Is there any inherant problems with high-passing a signal with a very low cutoff frequency compared to the sampling rate?

I'm not sure what I am missing as I cant find any info on it.

Examples with gives bad results:

sample_rate = 250
nyq_rate = sample_rate / 2.0
f_hp_freq = 0.1
f_hp_transition = f_hp_freq + 0.1
numtaps = 125
b = signal.remez(numtaps, [0, f_hp_freq, f_hp_transition, nyq_rate], [0, 1], Hz=sample_rate, type='bandpass')


b = signal.firwin2(125, [0, f_hp_freq, f_hp_transition, nyq_rate], [0, 0, 1, 1], nyq=nyq_rate)

by reducing the sampling rate to less than $10\textrm{ Hz}$ or by significantly increasing the filter order < 1000 I can get acceptable results, but no other way. What am I overlooking?


@poipoikuroi: I don't think you are "overlooking" anything. If IIR filters are allowed you can build a simple "DC Blocking" filter with a narrow stopband (using floating-point arithmetic) centered at zero Hz. (Search the web for DC Blocker.) However, those filters have wildly nonlinear phase near zero Hz.

If linear phase is mandatory then your super-narrow stopband width requirement makes your FIR filter impractical due to needing thousands of taps. So as you've noticed, you'll have to either widen your stopband width or lower your data sample rate. I developed a computationally-efficient linear-phase DC blocking filter that uses cascaded moving average filters. Perhaps it might be of interest to you. See: https://www.dsprelated.com/showarticle/58.php

Does your eeg software package use one or two FIR filters to remove both DC and line noise? If your eeg software uses a single high-pass FIR to remove both DC and line noise, then I'll bet that filter's stopband width is, say, 90 or 100 Hz. (Which is much more "practical" than the FIR filter you're trying to design.)


You can understand the problem as follows:

The highpass should essentially filter out only the DC part (or almost only). Hence, its frequency domain response becomes roughly $H(f) = 1-\delta(f)$. Accordingly, its impulse response is rougly $h(t)=\delta(f)-1$ and is hence very very long. So, your FIR filter would need to have a very high order to achieve this low cutoff frequency.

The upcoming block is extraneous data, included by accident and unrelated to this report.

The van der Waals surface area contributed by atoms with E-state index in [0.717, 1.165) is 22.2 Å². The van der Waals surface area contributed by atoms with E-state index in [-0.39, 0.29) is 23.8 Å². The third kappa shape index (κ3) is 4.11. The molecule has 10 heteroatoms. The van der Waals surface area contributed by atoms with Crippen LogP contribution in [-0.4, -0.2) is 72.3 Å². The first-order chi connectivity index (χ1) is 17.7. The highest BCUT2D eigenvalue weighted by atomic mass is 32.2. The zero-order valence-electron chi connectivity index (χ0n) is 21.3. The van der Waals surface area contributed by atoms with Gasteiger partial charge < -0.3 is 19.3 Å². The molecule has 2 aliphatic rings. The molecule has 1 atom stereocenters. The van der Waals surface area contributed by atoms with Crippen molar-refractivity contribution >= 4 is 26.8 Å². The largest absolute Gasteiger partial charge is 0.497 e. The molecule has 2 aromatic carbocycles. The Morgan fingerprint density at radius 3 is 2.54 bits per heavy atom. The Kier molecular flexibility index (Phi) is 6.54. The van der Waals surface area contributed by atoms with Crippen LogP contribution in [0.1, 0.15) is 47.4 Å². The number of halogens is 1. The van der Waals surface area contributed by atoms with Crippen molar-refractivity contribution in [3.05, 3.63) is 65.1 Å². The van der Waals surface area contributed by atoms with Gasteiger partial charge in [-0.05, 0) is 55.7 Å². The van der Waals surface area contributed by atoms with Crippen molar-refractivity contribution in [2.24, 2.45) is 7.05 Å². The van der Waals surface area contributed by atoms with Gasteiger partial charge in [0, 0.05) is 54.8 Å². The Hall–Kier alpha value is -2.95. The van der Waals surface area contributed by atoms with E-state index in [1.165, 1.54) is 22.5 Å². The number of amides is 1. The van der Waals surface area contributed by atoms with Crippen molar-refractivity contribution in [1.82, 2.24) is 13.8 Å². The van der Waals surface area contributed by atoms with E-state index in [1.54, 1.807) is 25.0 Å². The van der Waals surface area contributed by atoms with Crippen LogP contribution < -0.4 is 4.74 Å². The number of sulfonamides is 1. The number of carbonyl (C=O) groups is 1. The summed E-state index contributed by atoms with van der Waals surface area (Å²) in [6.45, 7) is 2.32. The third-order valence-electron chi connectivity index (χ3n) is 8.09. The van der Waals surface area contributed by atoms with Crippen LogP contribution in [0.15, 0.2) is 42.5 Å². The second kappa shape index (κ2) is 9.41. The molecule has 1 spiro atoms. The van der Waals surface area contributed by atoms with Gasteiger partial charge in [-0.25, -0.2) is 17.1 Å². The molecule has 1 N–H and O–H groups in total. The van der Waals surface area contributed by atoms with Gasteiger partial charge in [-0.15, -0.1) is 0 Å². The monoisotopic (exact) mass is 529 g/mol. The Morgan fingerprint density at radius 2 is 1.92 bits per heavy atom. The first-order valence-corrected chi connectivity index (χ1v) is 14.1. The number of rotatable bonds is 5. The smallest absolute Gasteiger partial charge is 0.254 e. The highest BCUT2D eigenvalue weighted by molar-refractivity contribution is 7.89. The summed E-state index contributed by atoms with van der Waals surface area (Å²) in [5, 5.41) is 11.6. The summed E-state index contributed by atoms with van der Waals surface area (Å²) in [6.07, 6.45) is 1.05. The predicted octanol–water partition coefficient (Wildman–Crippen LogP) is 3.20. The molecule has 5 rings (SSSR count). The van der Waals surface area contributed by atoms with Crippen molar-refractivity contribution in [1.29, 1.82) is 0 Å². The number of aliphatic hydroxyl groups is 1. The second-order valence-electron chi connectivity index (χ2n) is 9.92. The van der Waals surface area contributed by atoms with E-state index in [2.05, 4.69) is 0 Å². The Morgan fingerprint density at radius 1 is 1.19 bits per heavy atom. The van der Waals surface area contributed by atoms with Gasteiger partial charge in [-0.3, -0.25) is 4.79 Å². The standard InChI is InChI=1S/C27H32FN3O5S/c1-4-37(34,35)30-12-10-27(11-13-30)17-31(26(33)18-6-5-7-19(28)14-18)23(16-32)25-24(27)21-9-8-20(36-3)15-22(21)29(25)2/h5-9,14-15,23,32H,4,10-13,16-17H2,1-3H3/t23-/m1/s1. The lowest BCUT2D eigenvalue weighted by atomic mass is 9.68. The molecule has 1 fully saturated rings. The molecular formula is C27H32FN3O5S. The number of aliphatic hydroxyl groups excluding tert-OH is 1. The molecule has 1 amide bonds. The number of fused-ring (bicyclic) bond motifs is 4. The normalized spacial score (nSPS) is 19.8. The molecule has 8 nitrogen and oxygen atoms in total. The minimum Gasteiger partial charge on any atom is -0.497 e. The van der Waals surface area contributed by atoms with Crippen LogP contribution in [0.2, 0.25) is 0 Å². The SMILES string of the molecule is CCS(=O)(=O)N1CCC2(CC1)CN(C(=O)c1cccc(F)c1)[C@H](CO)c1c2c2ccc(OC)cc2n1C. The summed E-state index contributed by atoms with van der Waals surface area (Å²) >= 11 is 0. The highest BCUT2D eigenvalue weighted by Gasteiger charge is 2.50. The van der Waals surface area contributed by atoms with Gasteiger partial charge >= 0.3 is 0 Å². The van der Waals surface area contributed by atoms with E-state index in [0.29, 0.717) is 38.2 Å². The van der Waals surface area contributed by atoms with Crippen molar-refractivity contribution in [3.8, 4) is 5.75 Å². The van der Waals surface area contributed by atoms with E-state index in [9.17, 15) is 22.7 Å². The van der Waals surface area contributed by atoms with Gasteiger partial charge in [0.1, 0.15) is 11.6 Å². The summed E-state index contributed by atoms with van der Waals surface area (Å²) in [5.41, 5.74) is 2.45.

• $\begingroup$ So what you are saying, my scenario is "impossible"/impractical? The mne eeg analyzation package says that it uses FIR filtering for removing line noise and dc offset I read somewhere in their docs. Not sure how they make that possible. $\endgroup$
    – trondhe
    Dec 12 '16 at 18:27
  • $\begingroup$ I just said you need a very high FIR filter order. Maybe, you can find a smaller order, when allowing IIR filters (but then having linear phase might not be possible). E.g. see embedded.com/design/configurable-systems/4007653/… and dsp.stackexchange.com/questions/17453/… $\endgroup$ Dec 12 '16 at 18:38

This is a well know problem with the Remez type algorithms. The first problem is that the usual formulas to predict the order of the filter needed to meet the spec do not perform well when the critical frequencies are near 0 or fs/2. So getting a reasonable estimate of the length of filter needed is difficult.

The second problem relates to the Remez type approach - it samples the frequency grid and then looks for the extreme points in the frequency domain and then adjusts the grid so that the deviation at these points is reduced. Then algorithm then repeats this procedure until it converges.

The problem is that the algorithm needs enough sample points in both the defined stopband and passband regions - if you don't have enough points then the algorithm can fail to converge. Many of the filter design algorithms (I believe Matlab, for example ) use the filter length as an estimate of the sampling grid density e.g. they may use 10 x as many points as the length of filter. This leads back to the first problem noted above, and the resulting grid may not be dense enough.

Even with a dense enough grid you can run into numerical issues. This typically shows up when your filter lengths get longer than 1000. Note - not every filter > 1000 points has problems.


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